Monday, June 5, 2017

Homily for Pentecost 2017 St Austin Church, TX

So, there seems to be some confusion in our readings today.
Our first reading, from the Acts of the Apostles by St. Luke, tells us the Holy Spirit came down on the Apostles on Pentecost, 50 days after Easter.  Mighty wind, tongues of fire, everyone hearing their own language, and so on.
          But our Gospel, from St. John, has Jesus appearing to the Apostles on Easter Sunday night, shows them His hands and His side, says “Peace be with you.” And then breathes on them and says, “Receive the Holy Spirit.”  ¿Was Jesus kidding, or did the Apostles receive the Holy Spirit on Easter Sunday night?  Then why again on Pentecost? 
          So, did the Apostles get the Holy Spirit on Easter Sunday night as St John tells us, or did the Apostles wait till Pentecost 50 days later to get the Holy Spirit, or did the Apostles get the Holy Spirit twice?  Once to be able to forgive sins and then 50 days later to be able to speak foreign languages, which seems kind of inefficient and sloppy?  What are we to think?
          Well, let’s settle this the American way and put it to a vote.  Did the Holy Spirit come on Easter Sunday night, or on Pentecost, or both?   All those in favor of Easter Sunday night raise your hand.   OK.   All those in favor of Pentecost raise your hand.  And all those who favor a double dose of the Holy Spirit, Easter and Pentecost, raise your hand.

Thank you for playing along.  Obviously, this homily so far is ridiculous.  The question about when the Holy Spirit came on the Apostles misses the whole point of these readings. 
         They really are NOT about something that happened nearly two thousand years ago, and thousands of miles away from here.  Rather these Scripture passages we read today illuminate what happens now, right here.  That is what is important.  That is what is of consequence.  That is what matters.
          We gather today to open our minds and our hearts and ask the Holy Spirit to fall afresh on us
          When we begin to reach out to those who are different, those who are estranged, those we label as “other”, and we reach out to connect with them, that is the Holy Spirit warming our cold hearts.  When barriers are broken down, when walls of misunderstanding are breached, when people begin to seek the way of peace together, that is the power of the Holy Spirit of God acting in us, and it is powerful like a strong driving wind and a raging fire.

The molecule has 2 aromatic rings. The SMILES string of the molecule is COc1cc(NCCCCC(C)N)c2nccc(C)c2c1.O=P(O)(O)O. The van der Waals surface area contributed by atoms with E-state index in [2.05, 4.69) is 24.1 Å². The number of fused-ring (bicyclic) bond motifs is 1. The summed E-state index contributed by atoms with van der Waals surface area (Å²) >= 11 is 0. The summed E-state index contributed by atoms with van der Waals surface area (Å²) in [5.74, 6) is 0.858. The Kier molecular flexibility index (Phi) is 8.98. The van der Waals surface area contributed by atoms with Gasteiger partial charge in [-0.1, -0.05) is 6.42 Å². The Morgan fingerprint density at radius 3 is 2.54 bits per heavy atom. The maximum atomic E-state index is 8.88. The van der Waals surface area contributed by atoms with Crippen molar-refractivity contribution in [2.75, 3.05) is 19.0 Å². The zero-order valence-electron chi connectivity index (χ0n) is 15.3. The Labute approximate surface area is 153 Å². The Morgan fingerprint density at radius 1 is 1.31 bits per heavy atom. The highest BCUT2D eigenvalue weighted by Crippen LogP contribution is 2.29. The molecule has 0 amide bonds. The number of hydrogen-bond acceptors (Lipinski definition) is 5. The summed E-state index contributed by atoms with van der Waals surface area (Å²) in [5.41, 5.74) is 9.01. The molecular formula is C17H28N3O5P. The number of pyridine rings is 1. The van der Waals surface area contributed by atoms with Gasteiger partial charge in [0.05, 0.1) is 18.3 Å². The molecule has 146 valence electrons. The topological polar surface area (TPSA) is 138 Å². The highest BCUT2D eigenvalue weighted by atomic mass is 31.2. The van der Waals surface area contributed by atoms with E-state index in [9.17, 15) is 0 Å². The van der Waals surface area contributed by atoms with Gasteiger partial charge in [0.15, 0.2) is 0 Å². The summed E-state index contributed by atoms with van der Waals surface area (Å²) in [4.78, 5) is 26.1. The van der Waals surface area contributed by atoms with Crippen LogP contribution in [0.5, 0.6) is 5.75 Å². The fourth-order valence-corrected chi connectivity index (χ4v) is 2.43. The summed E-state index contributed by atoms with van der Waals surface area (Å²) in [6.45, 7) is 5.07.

A good example of this is the recent tragic event on a public transit car in Portland, OR.  A white supremacist began yelling obscenities and religious slurs against two young ladies, one dressed in traditional  Muslim attire.  Three other men came to their rescue; Ricky Best, an Army vet, father of four and a Catholic, Taliesin Namkai Meche, and Micah Fletcher.  Best, 53, and Taliesin Namkai-Meche, 23, suffered fatal stab wounds in the process.  
        What motivated these men to intervene to help the girls?  Was it not the power of the Holy Spirit, urging and empowering them to go beyond fear and to help another person, someone they didn’t even know, even at the risk, and eventually the actual cost, of their own lives?  And their example in turn inspires us. 
          When inside our hearts we come to greater clarity about why am I here, about what is the meaning and purpose of my life, about Whose am I, about what is the value and purpose of all that we see and experience, about what I am called to do and to be, and that greater clarity leads to the gift of Peace Jesus breathed on His disciples Easter Sunday night, that is the presence and working of the Holy Spirit of God acting in us.
          The Holy Spirit brings Peace.   Not the absence of trouble or conflict, but rather the strength and wisdom to put all of our priorities in the correct order, especially to put Jesus first in our lives.  And then when all our priorities are aligned according to God’s plan for us, we are at peace – even when everything around us is crazy and nutzoid and off the wall.
          The readings today are about us, you and me.  They tell us about the Holy Spirit, that oh so important and yet so elusive presence of God in our hearts and lives.
          It is the Holy Spirit who gives us the inner light to know who we truly are, and Whose we truly are.  And without that we can never be fully satisfied, can never be at peace.
          St. Robert Bellermine said it well several hundred years ago: “If you are wise, then know that you have been created for the glory of God and your own eternal salvation.  This is your goal; this is the center of your life; this is the treasure of your heart.  If you reach this goal, you will find happiness.  If you fail to reach it, you will find misery.” 
          The indwelling Holy Spirit, so important and central to Fr Isaac Hecker and the early Paulists, is the fire that puts love into practice, the calming breeze that brings the joy of Peace.

          That happens here and now.          Happy Pentecost.